Will Thursday's debacle be the low point for 2014 Red Sox?

By Matt Snyder | Baseball Writer

Felix Doubront and his Red Sox were embarrassingly bad Thursday.
Felix Doubront and his Red Sox were embarrassingly bad Thursday. (USATSI)

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First things first: The Boston Red Sox are only three games under .500 and 3.5 games out of first place. That's the type of thing a series or two can solve.

Still, they haven't looked particularly good for a stretch all season, but they have looked bad in several stretches. Thursday night, they concluded a series loss to the arch rival Yankees (again) and looked utterly pitiful.

Starting pitcher Felix Doubront was knocked around the yard and chased from the game before even finishing the third inning. The defense kicked the ball around Fenway Park, ending with five errors. Reliever Craig Breslow was destroyed for five runs (only four earned, of course, because of an error) in just one inning of work.

Oh, and position player Mike Carp had to pitch the ninth inning. He'd walk five, but not many batted an eye after the carnage that had just ensued.

When the dust settled, the Red Sox had now lost five of seven games against the Yankees this season by a combined tally of 39-24. The interesting thing here is that through seven games last year, the Red Sox had won five by a combined tally of 36-17. So, thus far at least, the Yankees have flipped the script on the champs.

As we seem required to say during the second-to-last week of April, yes, it's still early. It's real early. The Red Sox still have 139 games left to play. So they've completed just 14.2 percent of their season.

On the other hand, they haven't played well at all and there were some key losses from last year's club.

So will Thursday's abysmal performance be the low point of the season?

I'm inclined to say yes.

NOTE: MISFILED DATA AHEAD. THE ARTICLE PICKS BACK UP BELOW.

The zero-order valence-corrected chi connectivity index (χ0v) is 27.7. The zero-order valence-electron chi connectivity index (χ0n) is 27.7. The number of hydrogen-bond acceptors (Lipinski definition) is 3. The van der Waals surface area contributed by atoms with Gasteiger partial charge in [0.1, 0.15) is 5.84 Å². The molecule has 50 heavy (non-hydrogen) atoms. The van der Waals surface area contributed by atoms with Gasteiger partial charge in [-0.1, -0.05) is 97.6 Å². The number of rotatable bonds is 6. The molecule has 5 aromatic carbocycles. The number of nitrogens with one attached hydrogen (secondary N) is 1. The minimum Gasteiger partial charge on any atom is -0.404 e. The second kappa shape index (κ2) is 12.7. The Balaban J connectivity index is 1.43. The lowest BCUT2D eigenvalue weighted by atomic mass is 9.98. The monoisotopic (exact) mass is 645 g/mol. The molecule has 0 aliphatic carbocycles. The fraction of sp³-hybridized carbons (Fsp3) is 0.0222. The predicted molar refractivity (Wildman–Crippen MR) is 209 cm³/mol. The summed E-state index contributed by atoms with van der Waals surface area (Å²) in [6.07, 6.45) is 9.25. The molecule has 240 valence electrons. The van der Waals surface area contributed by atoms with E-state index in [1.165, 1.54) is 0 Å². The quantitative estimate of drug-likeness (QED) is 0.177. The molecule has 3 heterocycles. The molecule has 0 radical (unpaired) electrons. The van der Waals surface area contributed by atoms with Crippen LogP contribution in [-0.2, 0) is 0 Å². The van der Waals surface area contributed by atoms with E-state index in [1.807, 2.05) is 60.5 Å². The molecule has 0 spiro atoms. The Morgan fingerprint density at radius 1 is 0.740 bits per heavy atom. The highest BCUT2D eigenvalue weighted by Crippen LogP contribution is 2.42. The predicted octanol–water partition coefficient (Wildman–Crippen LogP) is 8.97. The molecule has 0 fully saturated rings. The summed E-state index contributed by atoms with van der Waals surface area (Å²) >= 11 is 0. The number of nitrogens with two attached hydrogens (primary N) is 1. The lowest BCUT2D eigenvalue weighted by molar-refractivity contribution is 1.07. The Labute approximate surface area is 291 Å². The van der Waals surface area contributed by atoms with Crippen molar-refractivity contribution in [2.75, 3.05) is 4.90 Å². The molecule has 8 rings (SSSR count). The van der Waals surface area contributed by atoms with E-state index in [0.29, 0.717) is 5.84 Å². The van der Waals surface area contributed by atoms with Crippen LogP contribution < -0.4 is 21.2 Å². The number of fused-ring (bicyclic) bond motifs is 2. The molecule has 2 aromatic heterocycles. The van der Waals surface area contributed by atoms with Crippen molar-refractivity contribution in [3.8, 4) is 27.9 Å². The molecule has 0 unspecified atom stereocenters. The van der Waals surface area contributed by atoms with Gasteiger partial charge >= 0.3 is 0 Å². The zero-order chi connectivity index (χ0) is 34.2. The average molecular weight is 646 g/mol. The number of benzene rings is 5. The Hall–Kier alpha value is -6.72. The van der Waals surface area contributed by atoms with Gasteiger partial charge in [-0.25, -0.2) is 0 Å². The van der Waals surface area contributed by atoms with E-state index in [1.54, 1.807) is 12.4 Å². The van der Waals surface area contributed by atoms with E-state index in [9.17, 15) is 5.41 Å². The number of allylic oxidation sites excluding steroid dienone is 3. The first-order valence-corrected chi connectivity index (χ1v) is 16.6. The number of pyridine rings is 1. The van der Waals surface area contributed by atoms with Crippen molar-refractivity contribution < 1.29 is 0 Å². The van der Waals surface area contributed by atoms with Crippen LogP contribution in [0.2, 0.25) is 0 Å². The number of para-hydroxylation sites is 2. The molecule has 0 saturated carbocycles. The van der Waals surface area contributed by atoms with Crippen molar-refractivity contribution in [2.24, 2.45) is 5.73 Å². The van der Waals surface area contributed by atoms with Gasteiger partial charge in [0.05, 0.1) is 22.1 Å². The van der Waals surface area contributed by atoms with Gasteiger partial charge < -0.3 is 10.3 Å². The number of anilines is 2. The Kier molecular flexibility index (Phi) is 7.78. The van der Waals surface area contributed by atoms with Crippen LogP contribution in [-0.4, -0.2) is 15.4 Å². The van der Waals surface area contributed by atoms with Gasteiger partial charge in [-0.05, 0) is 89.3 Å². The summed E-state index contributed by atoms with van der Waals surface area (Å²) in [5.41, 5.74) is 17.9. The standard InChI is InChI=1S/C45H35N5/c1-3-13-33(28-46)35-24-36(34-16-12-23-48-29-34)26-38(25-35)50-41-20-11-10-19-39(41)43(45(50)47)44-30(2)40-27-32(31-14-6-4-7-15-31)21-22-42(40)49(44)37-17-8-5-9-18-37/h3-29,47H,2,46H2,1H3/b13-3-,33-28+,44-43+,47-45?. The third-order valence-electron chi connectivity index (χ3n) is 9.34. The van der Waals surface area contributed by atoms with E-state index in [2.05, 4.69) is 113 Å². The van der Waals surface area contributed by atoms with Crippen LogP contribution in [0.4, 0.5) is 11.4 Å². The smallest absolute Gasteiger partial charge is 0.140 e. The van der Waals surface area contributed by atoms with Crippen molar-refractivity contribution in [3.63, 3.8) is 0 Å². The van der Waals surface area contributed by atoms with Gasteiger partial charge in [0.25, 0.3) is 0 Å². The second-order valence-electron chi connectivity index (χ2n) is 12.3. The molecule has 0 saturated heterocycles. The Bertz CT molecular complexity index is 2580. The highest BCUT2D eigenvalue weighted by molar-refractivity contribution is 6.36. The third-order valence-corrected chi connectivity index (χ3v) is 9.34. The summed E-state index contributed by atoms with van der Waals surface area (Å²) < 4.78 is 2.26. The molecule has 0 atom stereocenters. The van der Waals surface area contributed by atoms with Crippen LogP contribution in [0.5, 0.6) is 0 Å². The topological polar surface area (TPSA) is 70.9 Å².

The Red Sox had a lot of things go their way last season and, generally speaking, that type of thing is hard to replicate. They also have a massive downgrade in center field now that Jacoby Ellsbury departed.

Still, things are going to get better. Dustin Pedroia is going to hit much better and with Shane Victorino back, the top two in the order will start being a lot better about being on base for the big boppers in the middle.

Having Victorino back in the order everyday will make it easier for John Farrell to better matchup Jonny Gomes and Daniel Nava in left field and also help him better juggle Grady Sizemore and Jackie Bradley in center without having to worry about who will be in right. All four of those guys are capable of hitting better and if put in the proper position, they probably will. Will Middlebrooks is set to return from the DL, so maybe he can provide a spark.

From there, the offense should start to work itself out and that's mostly been the big problem. Felix Doubront and Clay Buchholz have been terrible in the rotation, but they're capable of better.

In all, the Red Sox need to put Thursday's beating in the rearview with the rest of their poor start. There's plenty of talent here and we know they're mentally tough after last season. And it's still early.

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